The same logic (if you want to call it that) is used by Government when implement ideas like the sugar tax; it’s a blanket response to something which is an individual’s problem. Taxes on tobacco and alcohol haven’t stopped people smoking or drinking because, when you’re dealing with an addiction, the price is pretty much irrelevant. churchill quoteUnfortunately this type of action is also likely to provoke far more negative responses than positive; after all how many people are ever happy when a new tax is introduced? It also means that people will be inclined to band together to stop what they view as oppression by the Government – there is even a Twitter group which has been set up to oppose the sugar tax and says that the ‘it’s not nutritious brigade’ are forcing their choices on the rest of us.

So, on the one hand we have groups who campaign against purveyors of junk food and sugary beverages and on the other we have groups who campaign for their right to eat whatever they damn well please. What we don’t seem to have anywhere in the middle are individuals who have received enough nutritional education to make their food choices based on knowledge rather than what one crowd or another is telling them to do.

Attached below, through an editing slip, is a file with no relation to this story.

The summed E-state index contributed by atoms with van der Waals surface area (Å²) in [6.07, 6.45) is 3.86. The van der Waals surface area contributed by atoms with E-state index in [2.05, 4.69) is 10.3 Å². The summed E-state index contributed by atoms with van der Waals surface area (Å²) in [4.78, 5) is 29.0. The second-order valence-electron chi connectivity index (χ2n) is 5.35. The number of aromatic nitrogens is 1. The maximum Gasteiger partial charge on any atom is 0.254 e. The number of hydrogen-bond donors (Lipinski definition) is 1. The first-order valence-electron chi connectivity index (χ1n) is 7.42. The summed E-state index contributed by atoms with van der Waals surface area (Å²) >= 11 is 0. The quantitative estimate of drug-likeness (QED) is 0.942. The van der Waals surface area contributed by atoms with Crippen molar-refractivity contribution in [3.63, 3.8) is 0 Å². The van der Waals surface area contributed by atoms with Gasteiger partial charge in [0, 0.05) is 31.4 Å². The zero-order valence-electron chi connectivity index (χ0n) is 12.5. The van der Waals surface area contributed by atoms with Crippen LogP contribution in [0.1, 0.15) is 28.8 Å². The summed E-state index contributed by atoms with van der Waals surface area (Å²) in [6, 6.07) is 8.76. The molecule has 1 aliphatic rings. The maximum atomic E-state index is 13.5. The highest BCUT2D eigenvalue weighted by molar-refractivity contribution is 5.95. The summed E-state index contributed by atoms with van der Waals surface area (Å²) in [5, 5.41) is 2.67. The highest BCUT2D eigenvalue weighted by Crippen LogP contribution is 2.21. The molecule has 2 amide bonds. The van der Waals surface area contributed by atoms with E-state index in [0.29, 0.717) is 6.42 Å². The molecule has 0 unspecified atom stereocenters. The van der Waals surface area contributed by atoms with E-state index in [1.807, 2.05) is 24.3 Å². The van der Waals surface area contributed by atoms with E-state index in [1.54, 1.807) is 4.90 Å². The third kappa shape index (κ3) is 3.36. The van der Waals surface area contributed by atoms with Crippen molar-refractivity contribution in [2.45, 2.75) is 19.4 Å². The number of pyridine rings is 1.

BlameWe all have the opportunity to learn about our food choices and what impact they can have on our health; the internet is absolutely awash with information. However, it seems as though people are far more likely to rely on the information provided to them in bite sized pieces by one self-interested group or another than to trust their own decision making. It’s easy to blame the Government or shop-keepers or schools for the current obesity epidemic, it’s far more difficult to take responsibility as individuals but, as the film said, we are all individuals.

You Can’t See Me

Perhaps there’s a team of elves that sneak around exchanging people’s healthy salad options for a double burger and fries with bacon and extra cheese?

As human beings we don’t literally stick our heads in the sand but we do have a tendency to do it metaphorically; it’s in our nature to mentally side step those things that we don’t really want to think about and avoid doing those things that we don’t want to do. Unfortunately, the media (both social and mainstream) seems to have encouraged this trait to a point where the responsibility for our actions always lays with someone or something else. How many times do we see “the Government should…..” or “the police should” or “teachers should”? This is a great example of that kind of buck passing; people are eating far too much unhealthy food but they ‘have been tricked into it’!